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NATO postpones Ukraine, Georgia decision
Journal Staff Report

BUCHAREST, April 3 - NATO on Thursday postponed for nine months decision on putting Ukraine and Georgia on track to join the alliance, following vehement opposition from Russia. But NATO plans to return to the issue again in December.

NATO leaders also agreed to fully endorse U.S. missile defense plans for Europe, the system that has been also heavily opposed by Russia.

French and German concerns over Russia's reaction forced the alliance to postpone the decision on Ukraine and Georgia. Both countries have been seeking to join membership action plans, the lasp program that precedes the accession.

NATO Secretary General Jaap de Hoop Scheffer said the alliance welcomes the countries' aspirations to join. "We agree today that these countries will become members of NATO," he said, according to The Associated Press.

NATO foreign ministers will review Ukraine and Georgia's applications again in December, de Hoop Scheffer said.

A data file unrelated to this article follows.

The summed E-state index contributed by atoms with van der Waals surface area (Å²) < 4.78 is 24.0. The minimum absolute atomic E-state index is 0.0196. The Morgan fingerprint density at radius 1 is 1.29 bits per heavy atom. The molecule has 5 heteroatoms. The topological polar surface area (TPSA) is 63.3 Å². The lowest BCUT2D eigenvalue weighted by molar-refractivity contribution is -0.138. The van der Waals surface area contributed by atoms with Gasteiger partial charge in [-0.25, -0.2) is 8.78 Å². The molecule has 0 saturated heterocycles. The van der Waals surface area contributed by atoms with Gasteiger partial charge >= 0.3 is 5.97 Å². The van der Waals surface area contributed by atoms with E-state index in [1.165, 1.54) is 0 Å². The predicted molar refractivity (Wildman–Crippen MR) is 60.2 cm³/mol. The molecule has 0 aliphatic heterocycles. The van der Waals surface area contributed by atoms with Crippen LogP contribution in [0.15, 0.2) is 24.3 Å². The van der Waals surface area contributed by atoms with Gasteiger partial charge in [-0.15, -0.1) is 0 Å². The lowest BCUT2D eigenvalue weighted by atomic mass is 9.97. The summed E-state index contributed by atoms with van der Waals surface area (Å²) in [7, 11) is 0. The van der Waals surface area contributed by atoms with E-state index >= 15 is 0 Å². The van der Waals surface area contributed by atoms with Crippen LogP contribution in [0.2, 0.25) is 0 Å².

The Bush administration said it was possible for MAP status to be offered to both states in December, just weeks before Bush quits the White House, according to the Financial Times.

French President Nicolas Sarkozy and German Chancellor Angela Merkel were concerned about provoking Moscow, which has warned of a new East-West crisis if NATO takes in the two republics. Both, Ukraine and Georgia, are on Russia's southwestern border, across key east-west oil and gas routes.

Even so, there was plenty in the final communiqué to comfort the former Soviet republics, both of which were told that their applications were welcomed and that they will become members of NATO.

Ukrainian President Viktor Yushchenko welcomed the agreement, saying: This is an exceptional victory. This is a historcal decision. This has even exceeded Ukraines expectations.

The NATO summit also gave a broad endorsement to U.S. plans to base elements of its missile defenses in Europe, despite Russia's objections.

De Hoop Scheffer said the protection the system will give to Europe from long-range ballistic missile threats, particularly from the Middle East. Russia fiercely opposes the plan.

The allies will also move ahead with a complementary system of short-range missile defenses to cover parts of Turkey, Greece, Romania and Bulgaria that would fall outside the U.S. shield. (ap/ft/ez)




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